Doctors have come and gone from the unit over the years, but the leader and most productive reader for decades has been Dr. Paul Wheeler, 78, a slight man with a full head of gray hair and strong opinions.

In the federal black lung system, cases often boil down to dueling medical experts, and judges rely heavily on doctors’ credentials to resolve disputes.

When it comes to interpreting the chest films that are vital in most cases, Wheeler is the coal companies’ trump card. He has undergraduate and medical degrees from Harvard University, a long history of leadership at Johns Hopkins and an array of presentations and publications to his credit. In many cases, judges have noted Johns Hopkins’ prestige and described Wheeler’s qualifications as “most impressive,” “outstanding” and “superior.” Time and again, judges have deemed him the “best qualified radiologist,” and they have reached conclusions such as, “I defer to Dr. Wheeler’s interpretation because of his superior credentials.”

Yet there is strong evidence that this deference has contributed to unjust denials of miners’ claims, the Center found as part of a yearlong investigation, “Breathless and Burdened.” The Center created a database of doctors’ opinions — none previously existed — scouring thousands of judicial opinions kept by the Labor Department dating to 2000 and logging every available X-ray reading by Wheeler. The Center recorded key information about these cases, analyzed Wheeler’s reports and testimony, consulted medical literature and interviewed leading doctors. The findings are stark:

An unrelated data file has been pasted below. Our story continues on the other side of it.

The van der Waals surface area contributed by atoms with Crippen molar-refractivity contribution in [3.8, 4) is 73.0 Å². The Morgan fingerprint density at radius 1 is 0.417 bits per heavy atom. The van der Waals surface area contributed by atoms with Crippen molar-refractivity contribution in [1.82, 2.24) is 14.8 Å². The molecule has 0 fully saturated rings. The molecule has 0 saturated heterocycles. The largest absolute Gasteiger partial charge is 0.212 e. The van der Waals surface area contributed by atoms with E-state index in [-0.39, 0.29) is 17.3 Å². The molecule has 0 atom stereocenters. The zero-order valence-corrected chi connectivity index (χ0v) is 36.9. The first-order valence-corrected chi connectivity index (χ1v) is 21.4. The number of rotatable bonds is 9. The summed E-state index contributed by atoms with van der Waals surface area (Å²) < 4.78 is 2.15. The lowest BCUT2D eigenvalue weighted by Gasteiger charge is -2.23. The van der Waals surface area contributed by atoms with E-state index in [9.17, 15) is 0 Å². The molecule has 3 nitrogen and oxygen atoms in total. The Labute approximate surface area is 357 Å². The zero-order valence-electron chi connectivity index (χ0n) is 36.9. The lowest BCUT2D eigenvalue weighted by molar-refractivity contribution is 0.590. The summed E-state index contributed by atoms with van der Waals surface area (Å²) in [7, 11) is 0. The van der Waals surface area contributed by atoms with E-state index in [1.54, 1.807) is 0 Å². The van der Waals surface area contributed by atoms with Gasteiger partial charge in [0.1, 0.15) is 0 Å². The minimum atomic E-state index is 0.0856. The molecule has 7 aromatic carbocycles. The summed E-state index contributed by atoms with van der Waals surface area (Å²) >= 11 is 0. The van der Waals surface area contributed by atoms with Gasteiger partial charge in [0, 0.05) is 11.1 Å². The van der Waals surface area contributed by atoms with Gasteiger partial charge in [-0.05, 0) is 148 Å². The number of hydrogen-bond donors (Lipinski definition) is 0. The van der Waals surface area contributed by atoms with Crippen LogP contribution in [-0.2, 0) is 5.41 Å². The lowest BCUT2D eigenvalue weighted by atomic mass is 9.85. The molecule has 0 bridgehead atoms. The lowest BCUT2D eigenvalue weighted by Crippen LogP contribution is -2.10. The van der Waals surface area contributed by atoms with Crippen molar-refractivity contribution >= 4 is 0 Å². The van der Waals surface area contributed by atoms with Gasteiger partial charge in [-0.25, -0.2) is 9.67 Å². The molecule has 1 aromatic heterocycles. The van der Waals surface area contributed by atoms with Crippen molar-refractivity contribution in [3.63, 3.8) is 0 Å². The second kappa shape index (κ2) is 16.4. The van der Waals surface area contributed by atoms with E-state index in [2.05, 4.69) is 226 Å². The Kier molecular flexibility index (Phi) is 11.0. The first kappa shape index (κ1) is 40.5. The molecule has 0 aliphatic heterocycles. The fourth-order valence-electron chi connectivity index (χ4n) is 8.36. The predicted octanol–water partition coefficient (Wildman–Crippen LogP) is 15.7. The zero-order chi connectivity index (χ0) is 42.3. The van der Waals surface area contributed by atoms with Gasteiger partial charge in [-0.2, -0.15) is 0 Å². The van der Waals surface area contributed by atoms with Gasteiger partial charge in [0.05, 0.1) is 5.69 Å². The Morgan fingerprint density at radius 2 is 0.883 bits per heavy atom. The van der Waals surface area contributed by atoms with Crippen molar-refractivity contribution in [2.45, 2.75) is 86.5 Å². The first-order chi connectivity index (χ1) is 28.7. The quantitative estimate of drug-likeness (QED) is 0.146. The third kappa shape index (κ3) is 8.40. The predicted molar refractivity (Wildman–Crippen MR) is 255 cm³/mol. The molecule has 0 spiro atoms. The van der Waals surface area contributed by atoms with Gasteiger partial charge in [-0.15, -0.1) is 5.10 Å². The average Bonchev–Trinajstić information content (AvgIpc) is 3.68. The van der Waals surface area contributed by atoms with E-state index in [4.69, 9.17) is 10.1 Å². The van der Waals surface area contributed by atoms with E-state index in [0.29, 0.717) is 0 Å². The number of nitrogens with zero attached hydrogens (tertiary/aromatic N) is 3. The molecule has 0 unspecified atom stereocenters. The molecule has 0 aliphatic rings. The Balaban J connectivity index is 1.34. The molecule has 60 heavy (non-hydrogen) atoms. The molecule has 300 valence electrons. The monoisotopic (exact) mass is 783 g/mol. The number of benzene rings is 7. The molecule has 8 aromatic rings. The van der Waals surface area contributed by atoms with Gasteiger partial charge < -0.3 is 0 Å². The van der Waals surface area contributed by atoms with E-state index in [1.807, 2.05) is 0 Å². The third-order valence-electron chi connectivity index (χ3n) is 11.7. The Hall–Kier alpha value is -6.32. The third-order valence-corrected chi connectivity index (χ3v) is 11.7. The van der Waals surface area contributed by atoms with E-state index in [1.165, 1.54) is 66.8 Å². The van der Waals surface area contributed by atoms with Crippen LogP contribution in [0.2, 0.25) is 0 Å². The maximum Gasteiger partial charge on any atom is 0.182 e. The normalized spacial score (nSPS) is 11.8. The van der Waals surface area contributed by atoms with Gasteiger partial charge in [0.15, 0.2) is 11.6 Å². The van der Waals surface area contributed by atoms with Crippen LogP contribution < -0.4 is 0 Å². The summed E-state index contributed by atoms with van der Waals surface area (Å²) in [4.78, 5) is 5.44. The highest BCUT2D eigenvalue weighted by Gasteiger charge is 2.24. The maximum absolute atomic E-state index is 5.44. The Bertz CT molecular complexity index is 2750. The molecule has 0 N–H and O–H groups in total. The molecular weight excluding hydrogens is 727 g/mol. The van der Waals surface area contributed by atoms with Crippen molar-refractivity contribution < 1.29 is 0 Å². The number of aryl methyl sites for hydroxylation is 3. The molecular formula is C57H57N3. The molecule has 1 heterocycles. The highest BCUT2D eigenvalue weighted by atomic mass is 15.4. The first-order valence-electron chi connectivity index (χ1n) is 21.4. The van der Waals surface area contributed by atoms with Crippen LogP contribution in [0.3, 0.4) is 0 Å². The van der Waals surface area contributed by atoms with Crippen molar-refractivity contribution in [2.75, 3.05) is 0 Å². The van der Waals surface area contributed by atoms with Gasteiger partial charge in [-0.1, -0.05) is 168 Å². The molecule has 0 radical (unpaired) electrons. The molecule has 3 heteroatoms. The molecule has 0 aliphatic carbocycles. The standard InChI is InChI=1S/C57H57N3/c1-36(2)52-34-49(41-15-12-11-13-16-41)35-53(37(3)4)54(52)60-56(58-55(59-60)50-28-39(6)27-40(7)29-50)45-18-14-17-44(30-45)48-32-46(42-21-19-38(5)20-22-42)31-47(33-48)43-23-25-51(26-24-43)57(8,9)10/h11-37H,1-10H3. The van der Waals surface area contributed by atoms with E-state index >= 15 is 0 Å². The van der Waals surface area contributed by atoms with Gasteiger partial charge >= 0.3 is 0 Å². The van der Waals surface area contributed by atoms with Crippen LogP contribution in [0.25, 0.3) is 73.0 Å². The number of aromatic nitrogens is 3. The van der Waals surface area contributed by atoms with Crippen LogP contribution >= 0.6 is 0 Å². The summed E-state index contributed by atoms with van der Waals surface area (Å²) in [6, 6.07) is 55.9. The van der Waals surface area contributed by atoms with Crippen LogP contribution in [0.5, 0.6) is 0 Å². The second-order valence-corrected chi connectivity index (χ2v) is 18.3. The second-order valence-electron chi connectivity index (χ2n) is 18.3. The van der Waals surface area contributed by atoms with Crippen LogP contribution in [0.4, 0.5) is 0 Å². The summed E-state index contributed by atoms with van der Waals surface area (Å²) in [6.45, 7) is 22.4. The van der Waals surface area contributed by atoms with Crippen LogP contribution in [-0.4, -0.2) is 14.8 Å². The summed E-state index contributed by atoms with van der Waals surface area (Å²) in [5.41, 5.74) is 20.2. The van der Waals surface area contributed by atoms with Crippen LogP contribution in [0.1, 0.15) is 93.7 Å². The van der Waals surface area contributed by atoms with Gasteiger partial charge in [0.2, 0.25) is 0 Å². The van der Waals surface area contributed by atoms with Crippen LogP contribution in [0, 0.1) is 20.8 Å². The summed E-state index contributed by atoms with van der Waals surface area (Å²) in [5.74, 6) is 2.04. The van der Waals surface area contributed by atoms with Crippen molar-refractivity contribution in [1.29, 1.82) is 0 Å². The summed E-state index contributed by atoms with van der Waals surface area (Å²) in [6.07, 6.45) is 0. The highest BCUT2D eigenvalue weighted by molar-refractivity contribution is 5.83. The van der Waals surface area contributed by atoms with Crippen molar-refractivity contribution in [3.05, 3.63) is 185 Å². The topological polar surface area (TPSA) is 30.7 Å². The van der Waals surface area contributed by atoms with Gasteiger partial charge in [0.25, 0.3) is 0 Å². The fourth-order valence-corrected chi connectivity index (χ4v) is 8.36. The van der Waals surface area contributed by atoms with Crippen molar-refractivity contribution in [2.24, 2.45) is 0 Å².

In the more than 1,500 cases decided since 2000 in which Wheeler read at least one X-ray, he never once found the severe form of the disease, complicated coal workers’ pneumoconiosis. Other doctors looking at the same X-rays found this advanced stage of the disease in 390 of these cases.
Since 2000, miners have lost more than 800 cases after doctors saw black lung on an X-ray but Wheeler read the film as negative. This includes 160 cases in which doctors found the complicated form of the disease. When Wheeler weighed in, miners lost nearly 70 percent of the time before administrative law judges. The Labor Department does not have statistics on miners’ win percentage in all cases at this stage for comparison purposes.
Where other doctors saw black lung, Wheeler often saw evidence of another disease, most commonly tuberculosis or histoplasmosis — an illness caused by a fungus in bird and bat droppings. This was particularly true in cases involving the most serious form of the disease. In two-thirds of cases in which other doctors found complicated black lung, Wheeler attributed the masses in miners’ lungs to TB, the fungal infection or a similar disease.
The criteria Wheeler applies when reading X-rays are at odds with positions taken by government research agencies, textbooks, peer-reviewed scientific literature and the opinions of many doctors who specialize in detecting the disease, including the chair of the American College of Radiology’s task force on black lung.
Biopsies or autopsies repeatedly have proven Wheeler wrong. Though Wheeler suggests miners undergo biopsies — surgical procedures to remove a piece of the lung for examination — to prove their cases, such evidence is not required by law, is not considered necessary in most cases and can be medically risky. Still, in more than 100 cases decided since 2000 in which Wheeler offered negative readings, biopsies or autopsies provided undisputed evidence of black lung.